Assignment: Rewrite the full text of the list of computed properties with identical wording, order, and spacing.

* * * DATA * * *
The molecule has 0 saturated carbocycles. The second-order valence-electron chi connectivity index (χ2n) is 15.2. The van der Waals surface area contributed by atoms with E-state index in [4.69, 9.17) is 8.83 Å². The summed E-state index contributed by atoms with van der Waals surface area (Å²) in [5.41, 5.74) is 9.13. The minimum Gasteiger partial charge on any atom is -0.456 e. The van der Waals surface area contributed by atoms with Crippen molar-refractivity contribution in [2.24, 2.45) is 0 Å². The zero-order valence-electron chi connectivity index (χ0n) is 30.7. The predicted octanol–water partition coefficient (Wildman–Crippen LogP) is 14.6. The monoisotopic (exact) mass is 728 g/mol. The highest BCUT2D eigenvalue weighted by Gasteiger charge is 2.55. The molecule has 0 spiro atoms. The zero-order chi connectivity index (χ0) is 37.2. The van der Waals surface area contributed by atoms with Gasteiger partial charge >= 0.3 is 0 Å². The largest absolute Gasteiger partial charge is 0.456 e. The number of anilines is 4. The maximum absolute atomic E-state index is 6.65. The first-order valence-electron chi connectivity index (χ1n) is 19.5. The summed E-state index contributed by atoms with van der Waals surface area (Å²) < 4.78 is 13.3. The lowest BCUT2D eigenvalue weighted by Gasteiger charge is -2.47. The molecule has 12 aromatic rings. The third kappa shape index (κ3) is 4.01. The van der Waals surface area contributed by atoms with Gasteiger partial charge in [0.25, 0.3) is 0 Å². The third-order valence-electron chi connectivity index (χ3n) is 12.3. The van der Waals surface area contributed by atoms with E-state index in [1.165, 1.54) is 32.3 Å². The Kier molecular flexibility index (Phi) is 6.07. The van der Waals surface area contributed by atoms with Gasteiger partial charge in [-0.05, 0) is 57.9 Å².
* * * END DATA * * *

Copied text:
The molecule has 0 saturated carbocycles. The second-order valence-electron chi connectivity index (χ2n) is 15.2. The van der Waals surface area contributed by atoms with E-state index in [4.69, 9.17) is 8.83 Å². The summed E-state index contributed by atoms with van der Waals surface area (Å²) in [5.41, 5.74) is 9.13. The minimum Gasteiger partial charge on any atom is -0.456 e. The van der Waals surface area contributed by atoms with Crippen molar-refractivity contribution in [2.24, 2.45) is 0 Å². The zero-order valence-electron chi connectivity index (χ0n) is 30.7. The predicted octanol–water partition coefficient (Wildman–Crippen LogP) is 14.6. The monoisotopic (exact) mass is 728 g/mol. The highest BCUT2D eigenvalue weighted by Gasteiger charge is 2.55. The molecule has 0 spiro atoms. The zero-order chi connectivity index (χ0) is 37.2. The van der Waals surface area contributed by atoms with Gasteiger partial charge >= 0.3 is 0 Å². The largest absolute Gasteiger partial charge is 0.456 e. The number of anilines is 4. The maximum absolute atomic E-state index is 6.65. The first-order valence-electron chi connectivity index (χ1n) is 19.5. The summed E-state index contributed by atoms with van der Waals surface area (Å²) < 4.78 is 13.3. The lowest BCUT2D eigenvalue weighted by Gasteiger charge is -2.47. The molecule has 12 aromatic rings. The third kappa shape index (κ3) is 4.01. The van der Waals surface area contributed by atoms with Gasteiger partial charge in [0.25, 0.3) is 0 Å². The third-order valence-electron chi connectivity index (χ3n) is 12.3. The van der Waals surface area contributed by atoms with E-state index in [1.165, 1.54) is 32.3 Å². The Kier molecular flexibility index (Phi) is 6.07. The van der Waals surface area contributed by atoms with Gasteiger partial charge in [-0.05, 0) is 57.9 Å².